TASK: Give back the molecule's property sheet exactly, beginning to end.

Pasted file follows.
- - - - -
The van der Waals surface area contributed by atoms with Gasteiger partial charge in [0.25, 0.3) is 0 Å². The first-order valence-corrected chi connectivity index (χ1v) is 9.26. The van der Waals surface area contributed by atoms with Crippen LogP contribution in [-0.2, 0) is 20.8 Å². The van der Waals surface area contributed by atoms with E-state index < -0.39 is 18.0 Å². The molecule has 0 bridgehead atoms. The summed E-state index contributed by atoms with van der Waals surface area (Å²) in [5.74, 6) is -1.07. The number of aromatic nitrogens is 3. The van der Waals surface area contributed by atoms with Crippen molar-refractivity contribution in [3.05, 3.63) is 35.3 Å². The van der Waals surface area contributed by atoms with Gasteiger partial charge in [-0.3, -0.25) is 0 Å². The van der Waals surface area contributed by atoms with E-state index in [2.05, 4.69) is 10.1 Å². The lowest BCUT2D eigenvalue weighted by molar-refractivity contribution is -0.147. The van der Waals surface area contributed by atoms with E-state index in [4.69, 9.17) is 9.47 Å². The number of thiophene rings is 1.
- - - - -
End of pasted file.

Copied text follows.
The van der Waals surface area contributed by atoms with Gasteiger partial charge in [0.25, 0.3) is 0 Å². The first-order valence-corrected chi connectivity index (χ1v) is 9.26. The van der Waals surface area contributed by atoms with Crippen LogP contribution in [-0.2, 0) is 20.8 Å². The van der Waals surface area contributed by atoms with E-state index < -0.39 is 18.0 Å². The molecule has 0 bridgehead atoms. The summed E-state index contributed by atoms with van der Waals surface area (Å²) in [5.74, 6) is -1.07. The number of aromatic nitrogens is 3. The van der Waals surface area contributed by atoms with Crippen molar-refractivity contribution in [3.05, 3.63) is 35.3 Å². The van der Waals surface area contributed by atoms with Gasteiger partial charge in [-0.3, -0.25) is 0 Å². The van der Waals surface area contributed by atoms with E-state index in [2.05, 4.69) is 10.1 Å². The lowest BCUT2D eigenvalue weighted by molar-refractivity contribution is -0.147. The van der Waals surface area contributed by atoms with E-state index in [4.69, 9.17) is 9.47 Å². The number of thiophene rings is 1.